The conversion guide has a good example with the troll king conversion, but I wanted to add some extra advice to that. A lot of the work is already done with the existing stat block. At its simplest, all you need to do is get the stat block and reskin things! Your players will never know that the golem’s fist attack is actually a longsword in the statblock you’re using. If you end up using a statblock that has elemental damage, let’s say 3d6 slashing plus 1d6 fire, you can always ‘collapse’ that damage into the main portion of the damage and just have it deal 4d6 damage. Even in cases where the additional damage has different dice, you can roll them together and instead of dealing 3d8 slashing plus 1d6 fire, you can say it’s 3d6 bludgeoning plus 1d6 piercing or precision as the monster’s attack really digs in deep. Reskinning and reflavoring abilities can really get you far. The manticore’s spike volley? Suddenly it’s two different shots from a bow. The owlbear’s bloodcurdling screech? It’s suddenly a dazzling display! Your players won’t see the stat block you’re using and shouldn’t really mind you expressing abilities and attacks with a different flavor. This is especially the case with mooks or other monsters that you don’t expect to see for too long. These monsters are here to provide a fun encounter and then be done, so knowing that the human assassin actually used the ratfolk grenadier’s stats isn’t a big deal and won’t break immersion.
Finally, you should get a good feel for ways to bring things over into the new action economy. Basic actions like attacks and movements are easy enough. Most spells are pretty easy, too. You can reliably expect any spell to require two actions at least. Some spells might be three actions, but rarely should anything but a quickened spell require only one action to cast. The kind of tricky thing is converting other abilities that don’t have an immediately obvious conversion. I would take a look at what the original action type was as a basis. Abilities that required standard actions should be a two action ability. Swift and move actions should be one action and full-round actions should of course be three actions. Immediate action abilities should be reactions.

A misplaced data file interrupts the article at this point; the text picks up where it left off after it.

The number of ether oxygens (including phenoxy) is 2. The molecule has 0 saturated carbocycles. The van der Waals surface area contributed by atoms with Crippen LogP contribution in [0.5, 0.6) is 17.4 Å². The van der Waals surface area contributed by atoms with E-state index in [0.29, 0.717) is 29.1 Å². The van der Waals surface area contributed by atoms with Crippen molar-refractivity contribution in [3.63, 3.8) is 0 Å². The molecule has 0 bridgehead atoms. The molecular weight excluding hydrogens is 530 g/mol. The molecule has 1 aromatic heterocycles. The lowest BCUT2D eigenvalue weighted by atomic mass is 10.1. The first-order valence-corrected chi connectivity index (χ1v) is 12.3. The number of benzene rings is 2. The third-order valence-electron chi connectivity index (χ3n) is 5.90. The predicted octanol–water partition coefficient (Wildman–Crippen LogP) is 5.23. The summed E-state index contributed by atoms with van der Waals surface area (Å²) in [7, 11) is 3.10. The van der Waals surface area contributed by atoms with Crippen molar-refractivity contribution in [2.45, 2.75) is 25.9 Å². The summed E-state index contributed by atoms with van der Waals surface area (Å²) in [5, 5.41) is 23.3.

If things don’t feel as obvious, take some time to think how often your creature should be using the ability in combat. If something is its bread and butter, it should be one action, but it should also never be better than the creature’s basic Strikes. If I have the option to use a normal jaws attack or an ability that lets me move five feet and then use my jaws Strike, I will be choosing the latter the majority of the time. That means that the ability is too powerful for a single action and should probably be changed to a two action ability or gain the open or flourish traits to prevent their repeated use. When all else fails, imagine that you were a player whose character is fighting the creature. Would it be frustrating if the creature used the ability multiple times in one round? If so, it’s probably time to change it to a two or three action ability.
So, with those three basics and the conversion guide, you can get pretty far! Give it a try and see where you end up. However, there are lots of little things to consider as well beyond the fundamentals. So, next week, I’m going to take an existing monster and convert using the advice here, pointing out helpful information along the way. I hope you’ll join me then!